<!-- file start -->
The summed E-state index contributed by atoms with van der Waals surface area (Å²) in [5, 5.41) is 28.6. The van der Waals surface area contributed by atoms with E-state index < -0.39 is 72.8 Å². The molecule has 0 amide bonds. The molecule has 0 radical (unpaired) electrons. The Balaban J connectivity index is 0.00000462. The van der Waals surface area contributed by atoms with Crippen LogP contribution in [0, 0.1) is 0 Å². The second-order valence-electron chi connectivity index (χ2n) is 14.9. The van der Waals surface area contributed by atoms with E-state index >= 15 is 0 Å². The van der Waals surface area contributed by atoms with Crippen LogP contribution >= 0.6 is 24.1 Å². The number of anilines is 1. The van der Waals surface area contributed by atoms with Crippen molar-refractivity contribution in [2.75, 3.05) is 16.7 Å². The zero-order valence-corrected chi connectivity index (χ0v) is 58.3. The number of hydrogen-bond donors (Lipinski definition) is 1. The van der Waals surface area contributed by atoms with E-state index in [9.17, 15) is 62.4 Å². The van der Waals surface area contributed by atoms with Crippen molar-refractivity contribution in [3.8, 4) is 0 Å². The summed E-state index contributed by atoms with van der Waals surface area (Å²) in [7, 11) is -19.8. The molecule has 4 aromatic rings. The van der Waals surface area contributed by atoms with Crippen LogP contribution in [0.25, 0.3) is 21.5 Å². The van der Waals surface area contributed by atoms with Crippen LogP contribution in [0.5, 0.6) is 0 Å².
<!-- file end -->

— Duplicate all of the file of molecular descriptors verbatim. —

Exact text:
The summed E-state index contributed by atoms with van der Waals surface area (Å²) in [5, 5.41) is 28.6. The van der Waals surface area contributed by atoms with E-state index < -0.39 is 72.8 Å². The molecule has 0 amide bonds. The molecule has 0 radical (unpaired) electrons. The Balaban J connectivity index is 0.00000462. The van der Waals surface area contributed by atoms with Crippen LogP contribution in [0, 0.1) is 0 Å². The second-order valence-electron chi connectivity index (χ2n) is 14.9. The van der Waals surface area contributed by atoms with E-state index >= 15 is 0 Å². The van der Waals surface area contributed by atoms with Crippen LogP contribution >= 0.6 is 24.1 Å². The number of anilines is 1. The van der Waals surface area contributed by atoms with Crippen molar-refractivity contribution in [2.75, 3.05) is 16.7 Å². The zero-order valence-corrected chi connectivity index (χ0v) is 58.3. The number of hydrogen-bond donors (Lipinski definition) is 1. The van der Waals surface area contributed by atoms with E-state index in [9.17, 15) is 62.4 Å². The van der Waals surface area contributed by atoms with Crippen molar-refractivity contribution in [3.8, 4) is 0 Å². The summed E-state index contributed by atoms with van der Waals surface area (Å²) in [7, 11) is -19.8. The molecule has 4 aromatic rings. The van der Waals surface area contributed by atoms with Crippen LogP contribution in [0.25, 0.3) is 21.5 Å². The van der Waals surface area contributed by atoms with Crippen LogP contribution in [0.5, 0.6) is 0 Å².